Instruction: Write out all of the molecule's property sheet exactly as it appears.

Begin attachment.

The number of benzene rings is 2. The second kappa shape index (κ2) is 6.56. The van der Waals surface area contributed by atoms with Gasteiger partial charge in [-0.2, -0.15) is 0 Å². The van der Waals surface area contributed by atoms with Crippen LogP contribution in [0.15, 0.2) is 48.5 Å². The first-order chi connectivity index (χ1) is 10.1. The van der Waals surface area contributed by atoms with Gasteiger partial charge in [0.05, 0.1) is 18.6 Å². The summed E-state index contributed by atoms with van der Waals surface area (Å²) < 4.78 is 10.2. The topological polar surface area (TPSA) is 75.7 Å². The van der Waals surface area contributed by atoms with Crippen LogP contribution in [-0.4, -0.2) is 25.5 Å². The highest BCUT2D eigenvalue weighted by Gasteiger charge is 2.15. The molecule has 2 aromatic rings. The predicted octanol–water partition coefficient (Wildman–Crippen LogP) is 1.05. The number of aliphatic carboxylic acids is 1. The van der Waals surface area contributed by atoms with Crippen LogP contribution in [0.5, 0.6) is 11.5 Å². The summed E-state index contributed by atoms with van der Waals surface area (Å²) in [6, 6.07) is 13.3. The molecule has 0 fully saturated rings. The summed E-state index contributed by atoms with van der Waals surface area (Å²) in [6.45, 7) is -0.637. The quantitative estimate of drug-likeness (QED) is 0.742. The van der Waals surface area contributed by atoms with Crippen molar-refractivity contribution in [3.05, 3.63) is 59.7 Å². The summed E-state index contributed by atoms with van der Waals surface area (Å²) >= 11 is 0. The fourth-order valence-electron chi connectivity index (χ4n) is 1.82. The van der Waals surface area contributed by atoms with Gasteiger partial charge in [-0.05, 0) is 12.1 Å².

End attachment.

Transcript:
The number of benzene rings is 2. The second kappa shape index (κ2) is 6.56. The van der Waals surface area contributed by atoms with Gasteiger partial charge in [-0.2, -0.15) is 0 Å². The van der Waals surface area contributed by atoms with Crippen LogP contribution in [0.15, 0.2) is 48.5 Å². The first-order chi connectivity index (χ1) is 10.1. The van der Waals surface area contributed by atoms with Gasteiger partial charge in [0.05, 0.1) is 18.6 Å². The summed E-state index contributed by atoms with van der Waals surface area (Å²) < 4.78 is 10.2. The topological polar surface area (TPSA) is 75.7 Å². The van der Waals surface area contributed by atoms with Crippen LogP contribution in [-0.4, -0.2) is 25.5 Å². The highest BCUT2D eigenvalue weighted by Gasteiger charge is 2.15. The molecule has 2 aromatic rings. The predicted octanol–water partition coefficient (Wildman–Crippen LogP) is 1.05. The number of aliphatic carboxylic acids is 1. The van der Waals surface area contributed by atoms with Crippen LogP contribution in [0.5, 0.6) is 11.5 Å². The summed E-state index contributed by atoms with van der Waals surface area (Å²) in [6, 6.07) is 13.3. The molecule has 0 fully saturated rings. The summed E-state index contributed by atoms with van der Waals surface area (Å²) in [6.45, 7) is -0.637. The quantitative estimate of drug-likeness (QED) is 0.742. The van der Waals surface area contributed by atoms with Crippen molar-refractivity contribution in [3.05, 3.63) is 59.7 Å². The summed E-state index contributed by atoms with van der Waals surface area (Å²) >= 11 is 0. The fourth-order valence-electron chi connectivity index (χ4n) is 1.82. The van der Waals surface area contributed by atoms with Gasteiger partial charge in [-0.05, 0) is 12.1 Å².